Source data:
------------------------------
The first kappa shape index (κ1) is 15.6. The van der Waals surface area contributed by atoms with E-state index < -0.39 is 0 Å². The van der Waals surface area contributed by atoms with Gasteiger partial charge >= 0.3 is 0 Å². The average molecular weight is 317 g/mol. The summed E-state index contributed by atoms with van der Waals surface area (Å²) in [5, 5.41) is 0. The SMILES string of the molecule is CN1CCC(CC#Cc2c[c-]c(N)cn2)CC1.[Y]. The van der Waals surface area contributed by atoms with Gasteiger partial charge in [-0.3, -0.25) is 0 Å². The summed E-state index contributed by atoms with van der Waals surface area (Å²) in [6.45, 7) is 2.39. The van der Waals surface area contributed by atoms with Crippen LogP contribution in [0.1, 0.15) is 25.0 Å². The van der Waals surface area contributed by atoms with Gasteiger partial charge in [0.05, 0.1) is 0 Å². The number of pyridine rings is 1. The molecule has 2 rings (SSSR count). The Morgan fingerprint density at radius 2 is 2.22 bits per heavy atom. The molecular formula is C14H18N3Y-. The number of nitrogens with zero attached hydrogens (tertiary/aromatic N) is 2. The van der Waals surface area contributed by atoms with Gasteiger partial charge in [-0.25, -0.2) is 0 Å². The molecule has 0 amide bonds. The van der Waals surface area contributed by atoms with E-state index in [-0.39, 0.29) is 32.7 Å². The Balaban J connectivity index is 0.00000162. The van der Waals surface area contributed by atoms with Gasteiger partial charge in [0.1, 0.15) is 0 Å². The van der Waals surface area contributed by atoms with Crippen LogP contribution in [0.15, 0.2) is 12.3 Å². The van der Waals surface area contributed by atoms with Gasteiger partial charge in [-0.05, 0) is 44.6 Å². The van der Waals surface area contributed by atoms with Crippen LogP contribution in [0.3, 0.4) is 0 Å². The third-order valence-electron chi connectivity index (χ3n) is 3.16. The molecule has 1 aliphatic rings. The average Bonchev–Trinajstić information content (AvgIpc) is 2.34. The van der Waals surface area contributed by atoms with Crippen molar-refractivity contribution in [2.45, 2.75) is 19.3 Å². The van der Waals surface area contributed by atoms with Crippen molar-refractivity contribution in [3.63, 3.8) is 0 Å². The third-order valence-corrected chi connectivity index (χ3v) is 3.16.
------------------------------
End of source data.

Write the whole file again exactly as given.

The first kappa shape index (κ1) is 15.6. The van der Waals surface area contributed by atoms with E-state index < -0.39 is 0 Å². The van der Waals surface area contributed by atoms with Gasteiger partial charge >= 0.3 is 0 Å². The average molecular weight is 317 g/mol. The summed E-state index contributed by atoms with van der Waals surface area (Å²) in [5, 5.41) is 0. The SMILES string of the molecule is CN1CCC(CC#Cc2c[c-]c(N)cn2)CC1.[Y]. The van der Waals surface area contributed by atoms with Gasteiger partial charge in [-0.3, -0.25) is 0 Å². The summed E-state index contributed by atoms with van der Waals surface area (Å²) in [6.45, 7) is 2.39. The van der Waals surface area contributed by atoms with Crippen LogP contribution in [0.1, 0.15) is 25.0 Å². The van der Waals surface area contributed by atoms with Gasteiger partial charge in [0.05, 0.1) is 0 Å². The number of pyridine rings is 1. The molecule has 2 rings (SSSR count). The Morgan fingerprint density at radius 2 is 2.22 bits per heavy atom. The molecular formula is C14H18N3Y-. The number of nitrogens with zero attached hydrogens (tertiary/aromatic N) is 2. The van der Waals surface area contributed by atoms with Gasteiger partial charge in [-0.25, -0.2) is 0 Å². The molecule has 0 amide bonds. The van der Waals surface area contributed by atoms with E-state index in [-0.39, 0.29) is 32.7 Å². The Balaban J connectivity index is 0.00000162. The van der Waals surface area contributed by atoms with Gasteiger partial charge in [0.1, 0.15) is 0 Å². The van der Waals surface area contributed by atoms with Crippen LogP contribution in [0.15, 0.2) is 12.3 Å². The van der Waals surface area contributed by atoms with Gasteiger partial charge in [-0.05, 0) is 44.6 Å². The van der Waals surface area contributed by atoms with Crippen LogP contribution in [0.3, 0.4) is 0 Å². The third-order valence-electron chi connectivity index (χ3n) is 3.16. The molecule has 1 aliphatic rings. The average Bonchev–Trinajstić information content (AvgIpc) is 2.34. The van der Waals surface area contributed by atoms with Crippen molar-refractivity contribution in [2.45, 2.75) is 19.3 Å². The van der Waals surface area contributed by atoms with Crippen molar-refractivity contribution in [3.63, 3.8) is 0 Å². The third-order valence-corrected chi connectivity index (χ3v) is 3.16.